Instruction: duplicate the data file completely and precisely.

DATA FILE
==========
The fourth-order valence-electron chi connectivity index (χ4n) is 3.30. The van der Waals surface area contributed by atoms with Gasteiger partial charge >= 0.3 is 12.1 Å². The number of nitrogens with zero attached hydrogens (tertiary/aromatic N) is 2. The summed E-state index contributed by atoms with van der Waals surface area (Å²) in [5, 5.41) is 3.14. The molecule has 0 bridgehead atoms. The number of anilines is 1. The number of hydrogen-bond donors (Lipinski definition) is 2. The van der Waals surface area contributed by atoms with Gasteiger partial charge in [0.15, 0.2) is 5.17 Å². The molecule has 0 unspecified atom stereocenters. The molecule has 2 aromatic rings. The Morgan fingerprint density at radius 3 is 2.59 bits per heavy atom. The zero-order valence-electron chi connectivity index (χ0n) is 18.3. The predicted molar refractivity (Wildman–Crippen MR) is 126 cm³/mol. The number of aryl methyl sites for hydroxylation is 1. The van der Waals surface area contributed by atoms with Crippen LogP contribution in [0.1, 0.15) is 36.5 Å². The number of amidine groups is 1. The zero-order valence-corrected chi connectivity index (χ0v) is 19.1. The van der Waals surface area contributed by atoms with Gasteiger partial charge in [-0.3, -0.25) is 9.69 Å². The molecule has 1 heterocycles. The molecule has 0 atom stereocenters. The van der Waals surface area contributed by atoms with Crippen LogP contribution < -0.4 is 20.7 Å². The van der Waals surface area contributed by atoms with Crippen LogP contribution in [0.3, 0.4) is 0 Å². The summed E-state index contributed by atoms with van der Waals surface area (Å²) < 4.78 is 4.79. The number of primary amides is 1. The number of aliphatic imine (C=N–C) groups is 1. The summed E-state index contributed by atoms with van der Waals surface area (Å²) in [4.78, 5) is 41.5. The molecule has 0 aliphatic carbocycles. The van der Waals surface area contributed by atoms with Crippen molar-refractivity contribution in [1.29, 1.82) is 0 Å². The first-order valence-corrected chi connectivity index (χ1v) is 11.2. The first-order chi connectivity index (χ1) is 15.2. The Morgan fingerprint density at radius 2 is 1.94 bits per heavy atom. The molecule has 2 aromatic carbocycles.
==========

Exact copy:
The fourth-order valence-electron chi connectivity index (χ4n) is 3.30. The van der Waals surface area contributed by atoms with Gasteiger partial charge >= 0.3 is 12.1 Å². The number of nitrogens with zero attached hydrogens (tertiary/aromatic N) is 2. The summed E-state index contributed by atoms with van der Waals surface area (Å²) in [5, 5.41) is 3.14. The molecule has 0 bridgehead atoms. The number of anilines is 1. The number of hydrogen-bond donors (Lipinski definition) is 2. The van der Waals surface area contributed by atoms with Gasteiger partial charge in [0.15, 0.2) is 5.17 Å². The molecule has 0 unspecified atom stereocenters. The molecule has 2 aromatic rings. The Morgan fingerprint density at radius 3 is 2.59 bits per heavy atom. The zero-order valence-electron chi connectivity index (χ0n) is 18.3. The predicted molar refractivity (Wildman–Crippen MR) is 126 cm³/mol. The number of aryl methyl sites for hydroxylation is 1. The van der Waals surface area contributed by atoms with Crippen LogP contribution in [0.1, 0.15) is 36.5 Å². The number of amidine groups is 1. The zero-order valence-corrected chi connectivity index (χ0v) is 19.1. The van der Waals surface area contributed by atoms with Gasteiger partial charge in [-0.3, -0.25) is 9.69 Å². The molecule has 1 heterocycles. The molecule has 0 atom stereocenters. The van der Waals surface area contributed by atoms with Crippen LogP contribution < -0.4 is 20.7 Å². The van der Waals surface area contributed by atoms with Crippen LogP contribution in [0.3, 0.4) is 0 Å². The summed E-state index contributed by atoms with van der Waals surface area (Å²) < 4.78 is 4.79. The number of primary amides is 1. The number of aliphatic imine (C=N–C) groups is 1. The summed E-state index contributed by atoms with van der Waals surface area (Å²) in [4.78, 5) is 41.5. The molecule has 0 aliphatic carbocycles. The van der Waals surface area contributed by atoms with Crippen molar-refractivity contribution in [1.29, 1.82) is 0 Å². The first-order valence-corrected chi connectivity index (χ1v) is 11.2. The first-order chi connectivity index (χ1) is 15.2. The Morgan fingerprint density at radius 2 is 1.94 bits per heavy atom. The molecule has 2 aromatic carbocycles.